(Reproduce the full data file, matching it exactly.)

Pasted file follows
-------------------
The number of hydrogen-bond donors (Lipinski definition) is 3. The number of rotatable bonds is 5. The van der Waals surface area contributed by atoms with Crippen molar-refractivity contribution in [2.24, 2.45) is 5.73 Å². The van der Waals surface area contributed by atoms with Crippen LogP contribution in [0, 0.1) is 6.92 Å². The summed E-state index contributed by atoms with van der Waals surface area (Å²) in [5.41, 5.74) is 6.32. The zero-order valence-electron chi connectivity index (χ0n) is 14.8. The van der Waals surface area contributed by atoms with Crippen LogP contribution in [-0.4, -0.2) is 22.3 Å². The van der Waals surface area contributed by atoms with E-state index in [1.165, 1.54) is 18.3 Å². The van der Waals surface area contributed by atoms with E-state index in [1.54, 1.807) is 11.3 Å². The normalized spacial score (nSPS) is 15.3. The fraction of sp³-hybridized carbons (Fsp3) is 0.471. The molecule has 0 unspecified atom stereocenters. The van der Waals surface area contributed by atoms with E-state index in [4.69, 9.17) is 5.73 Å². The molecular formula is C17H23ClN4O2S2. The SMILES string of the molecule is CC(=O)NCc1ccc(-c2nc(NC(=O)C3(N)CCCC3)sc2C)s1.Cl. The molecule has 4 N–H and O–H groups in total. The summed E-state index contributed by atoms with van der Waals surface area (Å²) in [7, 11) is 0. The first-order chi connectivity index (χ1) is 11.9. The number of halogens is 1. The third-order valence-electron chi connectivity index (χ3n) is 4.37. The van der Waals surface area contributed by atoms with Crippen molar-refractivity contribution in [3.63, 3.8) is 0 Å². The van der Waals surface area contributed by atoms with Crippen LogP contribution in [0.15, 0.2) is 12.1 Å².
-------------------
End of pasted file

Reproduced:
The number of hydrogen-bond donors (Lipinski definition) is 3. The number of rotatable bonds is 5. The van der Waals surface area contributed by atoms with Crippen molar-refractivity contribution in [2.24, 2.45) is 5.73 Å². The van der Waals surface area contributed by atoms with Crippen LogP contribution in [0, 0.1) is 6.92 Å². The summed E-state index contributed by atoms with van der Waals surface area (Å²) in [5.41, 5.74) is 6.32. The zero-order valence-electron chi connectivity index (χ0n) is 14.8. The van der Waals surface area contributed by atoms with Crippen LogP contribution in [-0.4, -0.2) is 22.3 Å². The van der Waals surface area contributed by atoms with E-state index in [1.165, 1.54) is 18.3 Å². The van der Waals surface area contributed by atoms with E-state index in [1.54, 1.807) is 11.3 Å². The normalized spacial score (nSPS) is 15.3. The fraction of sp³-hybridized carbons (Fsp3) is 0.471. The molecule has 0 unspecified atom stereocenters. The van der Waals surface area contributed by atoms with E-state index in [4.69, 9.17) is 5.73 Å². The molecular formula is C17H23ClN4O2S2. The SMILES string of the molecule is CC(=O)NCc1ccc(-c2nc(NC(=O)C3(N)CCCC3)sc2C)s1.Cl. The molecule has 4 N–H and O–H groups in total. The summed E-state index contributed by atoms with van der Waals surface area (Å²) in [7, 11) is 0. The first-order chi connectivity index (χ1) is 11.9. The number of halogens is 1. The third-order valence-electron chi connectivity index (χ3n) is 4.37. The van der Waals surface area contributed by atoms with Crippen molar-refractivity contribution in [3.63, 3.8) is 0 Å². The van der Waals surface area contributed by atoms with Crippen LogP contribution in [0.15, 0.2) is 12.1 Å².